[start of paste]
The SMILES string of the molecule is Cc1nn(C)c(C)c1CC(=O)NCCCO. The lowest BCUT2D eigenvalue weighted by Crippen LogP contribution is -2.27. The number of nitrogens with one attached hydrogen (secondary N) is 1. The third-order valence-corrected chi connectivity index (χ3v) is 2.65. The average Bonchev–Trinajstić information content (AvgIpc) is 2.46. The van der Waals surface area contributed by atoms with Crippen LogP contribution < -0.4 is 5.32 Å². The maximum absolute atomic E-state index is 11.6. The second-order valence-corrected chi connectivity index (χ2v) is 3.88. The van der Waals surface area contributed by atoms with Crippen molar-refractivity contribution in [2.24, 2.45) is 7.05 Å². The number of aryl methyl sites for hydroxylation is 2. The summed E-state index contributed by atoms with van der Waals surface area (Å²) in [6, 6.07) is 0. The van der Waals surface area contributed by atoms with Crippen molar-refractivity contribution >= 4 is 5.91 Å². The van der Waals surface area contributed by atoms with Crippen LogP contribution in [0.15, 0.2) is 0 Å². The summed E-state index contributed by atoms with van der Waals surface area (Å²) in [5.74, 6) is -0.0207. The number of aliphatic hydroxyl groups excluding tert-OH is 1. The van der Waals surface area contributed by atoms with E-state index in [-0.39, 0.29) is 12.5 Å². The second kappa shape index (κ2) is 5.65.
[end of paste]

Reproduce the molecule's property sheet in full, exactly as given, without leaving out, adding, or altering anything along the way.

The SMILES string of the molecule is Cc1nn(C)c(C)c1CC(=O)NCCCO. The lowest BCUT2D eigenvalue weighted by Crippen LogP contribution is -2.27. The number of nitrogens with one attached hydrogen (secondary N) is 1. The third-order valence-corrected chi connectivity index (χ3v) is 2.65. The average Bonchev–Trinajstić information content (AvgIpc) is 2.46. The van der Waals surface area contributed by atoms with Crippen LogP contribution < -0.4 is 5.32 Å². The maximum absolute atomic E-state index is 11.6. The second-order valence-corrected chi connectivity index (χ2v) is 3.88. The van der Waals surface area contributed by atoms with Crippen molar-refractivity contribution in [2.24, 2.45) is 7.05 Å². The number of aryl methyl sites for hydroxylation is 2. The summed E-state index contributed by atoms with van der Waals surface area (Å²) in [6, 6.07) is 0. The van der Waals surface area contributed by atoms with Crippen molar-refractivity contribution >= 4 is 5.91 Å². The van der Waals surface area contributed by atoms with Crippen LogP contribution in [0.15, 0.2) is 0 Å². The summed E-state index contributed by atoms with van der Waals surface area (Å²) in [5.74, 6) is -0.0207. The number of aliphatic hydroxyl groups excluding tert-OH is 1. The van der Waals surface area contributed by atoms with E-state index in [-0.39, 0.29) is 12.5 Å². The second kappa shape index (κ2) is 5.65.